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Member Since 21 Mar 2003
Offline Last Active Nov 11 2014 03:25 PM

#5158340 Network Game Design / Architecture Question

Posted by 0BZEN on 05 June 2014 - 04:26 AM

The simple way :

- Client sends inputs to the host.

- host processes inputs.

- host calculates the game state (positions of objects).

- host sends game state to clients.


Example : The original Quake networking (for LAN games).

Advantages : simple.

Disadvantages : lag becomes a serious issue. Round-trip latencies will make the client input laggy.




The way it is corrected :

- client reads his inputs, and calculates a local prediction of the player position.

- client sends inputs to the host, as well as his local prediction calculation. The input+prediction packet is marked with a unique number (aka Sequence Number, aka SQN).

- client also stores the input+prediction packet in a buffer.

- Host receives the client inputs+prediction+SQN. 
- host calculate the real player position, using those inputs.
- host then compares the player location with the client prediction.
- if a difference is detected (within an arbitrary margin of error), the host sends a correction packet back to the client (containing corrected_position+SQN).
- client receives the correction packet.
- client looks up the original input+prediction packet in his buffer, using the SQN. 
- client substitutes the predicted position with the corrected position.
- client then replays his input stack from that point onwards, to adjust his current prediction with the server correction.
Example : Counterstrike, Quake 3, Unreal Tournament, Team Fortress...
Advantages : Nullify the input latency, by allowing the client to locally predict the effect of the player's inputs. 
Disadvantages : client will experience jitter and rubber-banding when a discrepancy between the client prediction and the server calculation is detected (i.e. two players jumping on top of each other). 
looksy here.

#5152313 Why is it that some say that open source multiplayer games are less secure?

Posted by 0BZEN on 08 May 2014 - 08:05 AM

Open source makes finding exploits a lot easier. If you play it fast and loose, it'll be a lot quicker for hackers to find exploits within the code or even your design assumptions. If your game isn't particularly secure but the code cannot be reversed engineered easily, it can take more time. Ultimately, if your game is popular, you will be found out either way.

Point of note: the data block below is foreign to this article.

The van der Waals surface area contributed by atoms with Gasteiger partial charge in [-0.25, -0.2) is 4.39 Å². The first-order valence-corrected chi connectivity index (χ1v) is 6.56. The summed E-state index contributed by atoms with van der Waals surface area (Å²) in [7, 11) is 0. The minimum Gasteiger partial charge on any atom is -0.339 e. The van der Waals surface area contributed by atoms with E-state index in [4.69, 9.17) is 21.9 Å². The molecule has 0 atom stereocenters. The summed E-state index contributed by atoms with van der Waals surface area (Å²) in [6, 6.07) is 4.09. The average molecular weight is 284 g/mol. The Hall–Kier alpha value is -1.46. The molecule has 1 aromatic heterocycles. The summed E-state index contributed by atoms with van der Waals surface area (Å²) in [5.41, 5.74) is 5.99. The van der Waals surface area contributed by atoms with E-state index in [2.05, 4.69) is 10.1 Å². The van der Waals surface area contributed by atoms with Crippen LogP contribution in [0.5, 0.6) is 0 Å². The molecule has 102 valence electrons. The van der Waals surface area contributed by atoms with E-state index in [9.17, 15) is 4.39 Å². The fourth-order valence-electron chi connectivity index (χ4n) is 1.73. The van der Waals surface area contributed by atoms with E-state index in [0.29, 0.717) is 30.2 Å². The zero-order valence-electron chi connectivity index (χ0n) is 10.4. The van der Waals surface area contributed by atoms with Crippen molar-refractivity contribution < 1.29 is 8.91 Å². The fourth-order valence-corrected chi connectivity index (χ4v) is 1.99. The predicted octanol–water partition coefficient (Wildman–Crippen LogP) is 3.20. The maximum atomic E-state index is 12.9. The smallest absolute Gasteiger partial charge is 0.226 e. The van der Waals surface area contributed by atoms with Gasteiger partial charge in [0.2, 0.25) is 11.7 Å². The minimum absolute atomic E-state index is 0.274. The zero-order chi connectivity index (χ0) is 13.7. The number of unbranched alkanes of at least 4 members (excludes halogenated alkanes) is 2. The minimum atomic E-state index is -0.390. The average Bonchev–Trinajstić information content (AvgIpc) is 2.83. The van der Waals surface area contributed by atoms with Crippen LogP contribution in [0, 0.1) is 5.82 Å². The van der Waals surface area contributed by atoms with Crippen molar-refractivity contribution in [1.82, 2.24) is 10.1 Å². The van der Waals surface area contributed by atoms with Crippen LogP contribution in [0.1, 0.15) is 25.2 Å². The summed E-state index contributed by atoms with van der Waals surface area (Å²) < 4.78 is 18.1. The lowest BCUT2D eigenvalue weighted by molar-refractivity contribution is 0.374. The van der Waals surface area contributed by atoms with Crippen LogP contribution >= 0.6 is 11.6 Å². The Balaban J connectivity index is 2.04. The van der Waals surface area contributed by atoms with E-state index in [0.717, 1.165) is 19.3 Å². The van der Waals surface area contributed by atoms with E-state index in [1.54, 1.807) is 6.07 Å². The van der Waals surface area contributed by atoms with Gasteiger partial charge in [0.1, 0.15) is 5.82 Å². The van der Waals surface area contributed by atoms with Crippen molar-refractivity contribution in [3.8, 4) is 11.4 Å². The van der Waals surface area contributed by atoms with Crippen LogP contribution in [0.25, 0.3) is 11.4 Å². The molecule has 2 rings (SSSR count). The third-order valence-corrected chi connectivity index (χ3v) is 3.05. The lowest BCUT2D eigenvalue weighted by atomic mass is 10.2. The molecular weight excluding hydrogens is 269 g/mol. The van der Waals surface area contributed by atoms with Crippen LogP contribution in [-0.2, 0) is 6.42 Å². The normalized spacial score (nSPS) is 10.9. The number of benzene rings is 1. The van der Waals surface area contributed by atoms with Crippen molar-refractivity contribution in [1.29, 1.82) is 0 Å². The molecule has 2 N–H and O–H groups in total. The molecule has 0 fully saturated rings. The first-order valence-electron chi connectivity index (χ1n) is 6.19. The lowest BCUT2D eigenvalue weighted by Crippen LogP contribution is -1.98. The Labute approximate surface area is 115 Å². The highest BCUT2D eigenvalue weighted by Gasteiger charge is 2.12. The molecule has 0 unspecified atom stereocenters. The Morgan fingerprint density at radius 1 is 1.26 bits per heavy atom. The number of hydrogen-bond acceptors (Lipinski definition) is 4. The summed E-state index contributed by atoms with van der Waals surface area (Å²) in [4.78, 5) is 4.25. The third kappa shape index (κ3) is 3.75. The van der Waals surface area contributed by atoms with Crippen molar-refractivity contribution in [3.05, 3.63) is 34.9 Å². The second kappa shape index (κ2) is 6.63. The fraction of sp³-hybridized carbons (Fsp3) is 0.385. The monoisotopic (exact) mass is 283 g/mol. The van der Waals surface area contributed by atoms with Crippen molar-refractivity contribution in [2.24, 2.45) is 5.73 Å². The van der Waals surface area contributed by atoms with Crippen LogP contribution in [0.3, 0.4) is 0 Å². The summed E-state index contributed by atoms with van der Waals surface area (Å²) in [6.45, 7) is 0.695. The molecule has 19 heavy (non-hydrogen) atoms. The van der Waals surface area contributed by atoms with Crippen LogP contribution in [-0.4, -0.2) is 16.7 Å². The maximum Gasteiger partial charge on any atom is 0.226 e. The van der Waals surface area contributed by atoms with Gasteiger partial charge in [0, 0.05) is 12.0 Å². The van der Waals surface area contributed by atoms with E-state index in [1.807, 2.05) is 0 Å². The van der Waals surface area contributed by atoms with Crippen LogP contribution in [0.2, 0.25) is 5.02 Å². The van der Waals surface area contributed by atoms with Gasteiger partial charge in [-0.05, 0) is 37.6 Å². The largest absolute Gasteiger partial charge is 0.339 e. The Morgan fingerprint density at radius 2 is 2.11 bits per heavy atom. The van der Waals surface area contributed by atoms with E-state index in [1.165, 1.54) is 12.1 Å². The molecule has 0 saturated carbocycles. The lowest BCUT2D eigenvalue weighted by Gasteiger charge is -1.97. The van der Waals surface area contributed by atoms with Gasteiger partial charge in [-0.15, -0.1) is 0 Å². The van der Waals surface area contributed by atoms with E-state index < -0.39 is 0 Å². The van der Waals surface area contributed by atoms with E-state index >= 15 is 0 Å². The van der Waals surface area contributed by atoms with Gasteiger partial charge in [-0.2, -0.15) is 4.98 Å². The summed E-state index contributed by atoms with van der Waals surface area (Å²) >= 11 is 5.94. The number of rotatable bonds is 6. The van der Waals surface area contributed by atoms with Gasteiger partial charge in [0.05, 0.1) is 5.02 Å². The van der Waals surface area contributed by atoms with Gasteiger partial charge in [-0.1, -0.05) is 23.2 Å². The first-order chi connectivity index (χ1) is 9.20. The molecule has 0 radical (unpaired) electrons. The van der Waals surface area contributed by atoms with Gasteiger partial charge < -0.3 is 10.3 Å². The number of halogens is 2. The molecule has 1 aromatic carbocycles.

#5150331 Your most valuable debugging techniques for Networked games?

Posted by 0BZEN on 29 April 2014 - 07:37 AM

- Make sure you also do some unit testing. smile.png


More stuff, maybe :


- Internet conditions simulation. Either basic, for a quick test, or pro-level stuff, with dedicated hardware. Will not replace real-world conditions but I find it always useful.


- Since you're dealing with binary data (most likely), some form of checksum / type-checking / range-checking verification. This mostly applies to debugging things like serialisation / deserialisation and marshaling.


- Some form of binary -> readable text conversion on packets. Usually packets are tightly packed binary streams and virtually unreadable. So, some form of analyzing packet content can be useful if you run into trouble with your packets turning up as garbage.


- Recording packets, game states, inputs, and replay features. Pretty high level, and a lot of work in itself, so you may want to skip that. 


Checksum and replay especially useful if you have the intention of running a deterministic lock-step engine.


At a game level : 


- A basic versioning system. If your packet / message format isn't backward compatible, you'll end up with garbage data. 


- Dependencies check. Making sure whoever connects to your server has all the custom content it needs to being able to play the game. Either the right version, the map data, ect...